Figure 5.: Two examples of 3D MHD simulations forming twisted flux tubes in the corona. (a,b) Leake, Linton, and Török (2013) proposed a flux rope emergence simulation. The twisting motion of the polarities resulting from the emergence leads to current-carrying coronal loops. These loops are represented with the red lines in panel (c), while the background represents the normalized vertical current density . The shapes of the red lines, especially the elongated one that runs almost parallel to the inversion line, are quite similar to the /-shape coronal loops found in the sigmoid of 12 February 2007 (panel (d) McKenzie and Canfield, 2008). (e,f) The simulation of Aulanier et al. (2010) forms a flux rope structure via photospheric motion (twist) and diffusion at the photosphere (panels e and f). This creates a set of field lines running above the inversion line (in green and orange) and a sigmoidal distribution of currents (background grey levels). The sigmoidal field lines and the integrated current (panel g) also reproduces well the shape of the 12/02/2007 sigmoid (panel h).

Another mechanism that can account for the formation of a current-carrying magnetic field is slow photospheric motions, for example by twisting the polarities, or by inducing a shearing motion parallel to the inversion line. Moreover, flux ropes can form by reconnection of low field lines, such as in the model of van Ballegooijen and Martens (1989). This reconnection at the PIL occurs as the magnetic field diffuses gradually at the photosphere as found in numerical simulations (e.g.  Amari et al., 2003b; Aulanier et al., 2010; Amari et al., 2011; Amari, Canou, and Aly, 2014). There, the presence of current density layers at bald patches (regions where the magnetic field is tangent to the photosphere) leads to the reconnection of magnetic field lines that create a newly formed structure made of twisted flux bundles, embedded in an overlying, almost potential arcade. High electric currents confined in this structure are similar to the - or -shaped sigmoids often observed in observations (see Figure 5, bottom row).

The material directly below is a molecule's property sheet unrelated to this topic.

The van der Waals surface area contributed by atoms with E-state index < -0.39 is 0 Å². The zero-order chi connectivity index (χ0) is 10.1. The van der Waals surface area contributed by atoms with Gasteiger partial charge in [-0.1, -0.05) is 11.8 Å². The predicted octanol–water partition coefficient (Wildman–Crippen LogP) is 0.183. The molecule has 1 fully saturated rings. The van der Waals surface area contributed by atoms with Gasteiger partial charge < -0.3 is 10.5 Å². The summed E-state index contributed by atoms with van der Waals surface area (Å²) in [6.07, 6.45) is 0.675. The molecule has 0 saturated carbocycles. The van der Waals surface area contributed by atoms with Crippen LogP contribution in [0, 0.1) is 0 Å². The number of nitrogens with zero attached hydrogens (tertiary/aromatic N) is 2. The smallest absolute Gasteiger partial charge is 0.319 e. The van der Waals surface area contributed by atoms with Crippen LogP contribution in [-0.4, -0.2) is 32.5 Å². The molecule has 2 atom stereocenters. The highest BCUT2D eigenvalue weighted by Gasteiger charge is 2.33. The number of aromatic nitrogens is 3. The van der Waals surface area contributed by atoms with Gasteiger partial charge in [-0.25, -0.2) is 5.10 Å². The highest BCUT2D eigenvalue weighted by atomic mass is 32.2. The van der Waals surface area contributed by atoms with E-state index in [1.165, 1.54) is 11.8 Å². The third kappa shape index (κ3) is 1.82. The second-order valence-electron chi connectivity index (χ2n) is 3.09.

3.2 Reconnection: a Mechanism for Flares

Figure 6.: Examples of reconnection signatures in the solar corona. (a,b) Converging motions (inflows) toward a thin sheet-like region, above flare loops during the 18 March 1999 (SOL1999-03-18T04:04) event as observed by EIT/SOHO (Yokoyama et al., 2001). Panel (b) is the time evolution of the emission in 195 Å along the slit shown in (a). (c) HXR emissions from RHESSI during the 20 January 2005 event (SOL2005-01-20T06:30, Krucker et al., 2008), showing the presence of a strong emission source (250 keV, blue) above the top of the loop (red contours). (d,e) Observation of a plasmoid ejection during the 18 August 2010 flare (SOL2010-08-18T05:48) and its associated reconnection region, seen within two filters of AIA/SDO instrument (Takasao et al., 2012). (f) Observation of a supra-arcade downflow seen as a void propagating sunward in the region above the flare loops, during the 22 October 2011 event (SOL2011-10-22T10:00) in the AIA 131 Å filter (Savage, McKenzie, and Reeves, 2012)